E-Book :


By John Sexton


Johns book cover

Inspired by his own experience growing up with a severe visual impairment in the 80s and 90s when the internet was still developing, the author describes how he gained independence through the explosion of technology, such as with online shopping or digital books.


John Sexton, who after learning web-development, went from working as a website developer for a London NHS trust, to entrepreneurship – specialising in web-development and accessibility. He has provided a comprehensive overview for web-developers and designers, to bring about greater understanding of those facing technical and everyday challenges.


Like a clear bowl of water the language is simple, free of technical jargon and explanations are strait forward and logical. The text is well referenced with examples of   Tim Berners-Lee, the creator of the internet, in taking it all ‘back to basics’ having created an information platform for all. Yet, as many websites are not accessible to all, Mr. Sexton distinguishes between the terms accessibility and usability.


In a refreshingly person-centred approach, Mr. Sexton offers advice to web-designers:

“You should never assume, if your site is say selling sports cars a person with a physical impairment and unable to drive one would not be interested in buying a car from you…”


A broad perspective is demonstrated by, not only describing the use of screen readers and other visual aids, but highlighting the needs of those with older technology or various challenges.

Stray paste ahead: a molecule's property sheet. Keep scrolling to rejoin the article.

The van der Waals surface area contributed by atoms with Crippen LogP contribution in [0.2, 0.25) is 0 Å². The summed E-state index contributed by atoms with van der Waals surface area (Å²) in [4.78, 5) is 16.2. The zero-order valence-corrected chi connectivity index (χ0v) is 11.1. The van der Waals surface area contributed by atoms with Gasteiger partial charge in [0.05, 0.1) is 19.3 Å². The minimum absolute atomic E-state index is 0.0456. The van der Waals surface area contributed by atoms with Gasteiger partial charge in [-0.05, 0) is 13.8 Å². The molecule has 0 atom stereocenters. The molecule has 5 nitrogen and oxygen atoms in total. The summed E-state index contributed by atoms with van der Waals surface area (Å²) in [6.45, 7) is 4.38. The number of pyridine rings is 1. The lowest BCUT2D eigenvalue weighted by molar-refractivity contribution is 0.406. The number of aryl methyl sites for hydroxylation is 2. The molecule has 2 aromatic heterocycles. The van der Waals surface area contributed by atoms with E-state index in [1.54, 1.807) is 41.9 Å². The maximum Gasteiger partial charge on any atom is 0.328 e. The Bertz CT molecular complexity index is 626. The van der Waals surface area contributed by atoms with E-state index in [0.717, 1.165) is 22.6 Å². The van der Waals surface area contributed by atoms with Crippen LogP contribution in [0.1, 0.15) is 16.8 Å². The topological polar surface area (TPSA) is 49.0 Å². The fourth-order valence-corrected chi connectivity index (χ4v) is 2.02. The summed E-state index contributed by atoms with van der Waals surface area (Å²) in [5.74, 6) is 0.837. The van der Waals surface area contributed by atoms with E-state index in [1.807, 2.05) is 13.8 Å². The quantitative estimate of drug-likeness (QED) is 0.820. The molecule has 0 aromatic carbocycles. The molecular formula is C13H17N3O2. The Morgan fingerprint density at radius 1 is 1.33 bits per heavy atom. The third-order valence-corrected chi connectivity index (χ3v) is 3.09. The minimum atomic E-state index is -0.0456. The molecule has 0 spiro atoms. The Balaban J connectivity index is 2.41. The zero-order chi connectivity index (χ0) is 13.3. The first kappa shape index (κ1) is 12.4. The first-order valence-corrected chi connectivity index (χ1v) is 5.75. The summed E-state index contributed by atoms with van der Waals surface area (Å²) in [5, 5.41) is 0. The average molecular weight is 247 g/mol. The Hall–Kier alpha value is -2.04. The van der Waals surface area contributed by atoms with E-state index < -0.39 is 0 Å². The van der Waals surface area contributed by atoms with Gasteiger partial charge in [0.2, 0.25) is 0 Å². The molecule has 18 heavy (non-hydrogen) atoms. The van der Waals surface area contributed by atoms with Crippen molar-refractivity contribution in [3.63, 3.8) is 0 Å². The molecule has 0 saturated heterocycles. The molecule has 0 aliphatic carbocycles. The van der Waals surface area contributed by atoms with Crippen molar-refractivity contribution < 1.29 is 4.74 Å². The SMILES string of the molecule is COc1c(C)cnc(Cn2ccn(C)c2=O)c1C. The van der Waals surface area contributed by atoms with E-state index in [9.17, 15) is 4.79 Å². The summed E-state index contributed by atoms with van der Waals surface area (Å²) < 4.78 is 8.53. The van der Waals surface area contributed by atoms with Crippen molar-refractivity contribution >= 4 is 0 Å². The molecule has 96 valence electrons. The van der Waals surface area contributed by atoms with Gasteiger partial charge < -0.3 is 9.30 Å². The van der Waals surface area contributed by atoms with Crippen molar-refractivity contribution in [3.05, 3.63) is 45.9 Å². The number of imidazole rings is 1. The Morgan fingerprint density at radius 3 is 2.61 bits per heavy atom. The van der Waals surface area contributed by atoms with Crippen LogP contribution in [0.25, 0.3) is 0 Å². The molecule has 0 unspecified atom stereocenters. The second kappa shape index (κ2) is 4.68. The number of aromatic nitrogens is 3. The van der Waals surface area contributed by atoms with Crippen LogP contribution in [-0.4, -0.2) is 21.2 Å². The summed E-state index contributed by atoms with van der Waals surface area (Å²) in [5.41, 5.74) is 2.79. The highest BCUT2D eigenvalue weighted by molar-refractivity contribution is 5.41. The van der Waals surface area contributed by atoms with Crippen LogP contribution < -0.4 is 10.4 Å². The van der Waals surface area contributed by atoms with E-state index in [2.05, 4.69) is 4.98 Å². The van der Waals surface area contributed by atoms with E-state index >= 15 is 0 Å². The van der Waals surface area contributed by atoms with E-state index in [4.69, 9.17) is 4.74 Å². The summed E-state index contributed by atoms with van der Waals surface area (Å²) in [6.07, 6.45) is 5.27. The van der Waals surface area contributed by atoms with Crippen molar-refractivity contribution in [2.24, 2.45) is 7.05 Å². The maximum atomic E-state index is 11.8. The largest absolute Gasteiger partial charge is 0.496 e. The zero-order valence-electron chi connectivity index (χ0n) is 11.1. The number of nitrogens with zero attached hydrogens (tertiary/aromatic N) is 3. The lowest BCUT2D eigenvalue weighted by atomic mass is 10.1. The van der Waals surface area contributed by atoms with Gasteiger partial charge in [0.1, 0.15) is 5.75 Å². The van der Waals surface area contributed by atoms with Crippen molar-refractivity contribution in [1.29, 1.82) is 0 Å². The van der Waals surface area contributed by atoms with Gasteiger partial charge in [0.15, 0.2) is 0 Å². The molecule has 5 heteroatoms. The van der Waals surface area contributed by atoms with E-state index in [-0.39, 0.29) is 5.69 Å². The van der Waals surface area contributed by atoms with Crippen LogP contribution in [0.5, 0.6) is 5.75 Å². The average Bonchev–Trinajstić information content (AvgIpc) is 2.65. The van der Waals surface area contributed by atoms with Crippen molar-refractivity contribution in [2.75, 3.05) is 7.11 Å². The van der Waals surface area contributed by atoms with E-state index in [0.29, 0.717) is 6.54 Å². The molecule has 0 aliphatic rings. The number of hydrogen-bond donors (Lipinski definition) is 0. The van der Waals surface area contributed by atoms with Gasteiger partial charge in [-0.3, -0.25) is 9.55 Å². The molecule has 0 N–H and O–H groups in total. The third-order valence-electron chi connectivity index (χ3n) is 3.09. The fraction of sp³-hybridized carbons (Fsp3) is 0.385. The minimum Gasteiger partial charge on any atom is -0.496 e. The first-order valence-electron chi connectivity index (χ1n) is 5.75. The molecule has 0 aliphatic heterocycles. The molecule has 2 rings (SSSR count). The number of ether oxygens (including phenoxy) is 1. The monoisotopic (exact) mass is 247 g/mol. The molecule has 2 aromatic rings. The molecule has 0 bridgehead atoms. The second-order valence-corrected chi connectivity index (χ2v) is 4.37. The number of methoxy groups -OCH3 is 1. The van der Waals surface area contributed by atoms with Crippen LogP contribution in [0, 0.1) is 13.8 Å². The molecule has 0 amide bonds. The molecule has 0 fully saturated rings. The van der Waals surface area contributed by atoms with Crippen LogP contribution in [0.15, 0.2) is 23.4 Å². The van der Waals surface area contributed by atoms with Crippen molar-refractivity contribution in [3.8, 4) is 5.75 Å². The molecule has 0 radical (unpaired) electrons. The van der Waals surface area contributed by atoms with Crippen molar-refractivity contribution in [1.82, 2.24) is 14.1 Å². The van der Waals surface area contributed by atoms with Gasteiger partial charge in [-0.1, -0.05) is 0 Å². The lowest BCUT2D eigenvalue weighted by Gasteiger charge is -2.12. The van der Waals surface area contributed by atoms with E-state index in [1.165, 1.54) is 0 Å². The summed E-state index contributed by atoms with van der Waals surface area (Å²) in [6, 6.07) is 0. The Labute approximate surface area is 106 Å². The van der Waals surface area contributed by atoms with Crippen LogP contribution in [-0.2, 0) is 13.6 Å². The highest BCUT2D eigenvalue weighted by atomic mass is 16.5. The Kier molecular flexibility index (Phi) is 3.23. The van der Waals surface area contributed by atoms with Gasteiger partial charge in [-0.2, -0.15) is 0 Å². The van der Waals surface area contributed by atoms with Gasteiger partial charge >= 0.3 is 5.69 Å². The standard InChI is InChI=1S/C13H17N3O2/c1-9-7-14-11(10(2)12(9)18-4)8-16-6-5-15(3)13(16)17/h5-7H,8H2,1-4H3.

The roll of web-development guidelines, the implications for business owners and the challenge presented by device-specifics to the internet are addressed within an analytical framework.

There are details of how information is disseminated – for example how a screen reader performs in contrast with how text is presented visually.

Distinctions are also detailed in the way certain soft wear is used or the functions of particular assistive technologies, such as voice recognition. There is an emphasis on being aware of target audiences, as well as the many barriers faced by people with mainly visual challenges. However, the author doesn’t claim to have all the answers to the balancing act of making everything right for everyone – given current trends, common assumptions or language to be avoided. He has articulated raising awareness, from a visually-impaired computer user’s perspective and others facing various challenges.


As someone experiencing the full spectrum of web-development, management and access, Mr. Sexton makes thorough use of his specialist expertise from all angles. This departing of such specialised knowledge is gold dust in the world of technology and is invaluable.


The suggestions and guidelines in this book could be most appreciated by web-developers of intermediate skills, but is a must-read for those making a conscientious effort to providing an internet experience for a diverse audience.


It is surmised: “there is not a one size fits all, it’s more of a journey and a way of life for people who are faced with disability or other life challenges.”


5 out of 5 stars






By Dawn M. Sanders



Echos of excitement riveted around Manchester Arena the other night, as one of rock’s best surviving bands, Fleetwood Mac, took to the stage.

We could never see a band with such longevity, retain such a strong bond and love for each other.

Opening with The Chain flawless harmonies we are all familiar with spanning several decades, resonated from the stage.

With Mick Fleetwood as a kind of ring master, they still packed an energetic punch – just to remind us, after decades in and out of the spotlight, ‘they’re still here’.


The band delivered Tusk as an unstoppable freight train – always with Mick’s unbreakable energy and stage antics.


The fascinating thing about Fleetwood Mac, is they have such individual personalities and distinct voices, all fitting together to create a magical dynamic that could only be maintained with matured resilience and a will to keep on doing what they love, together.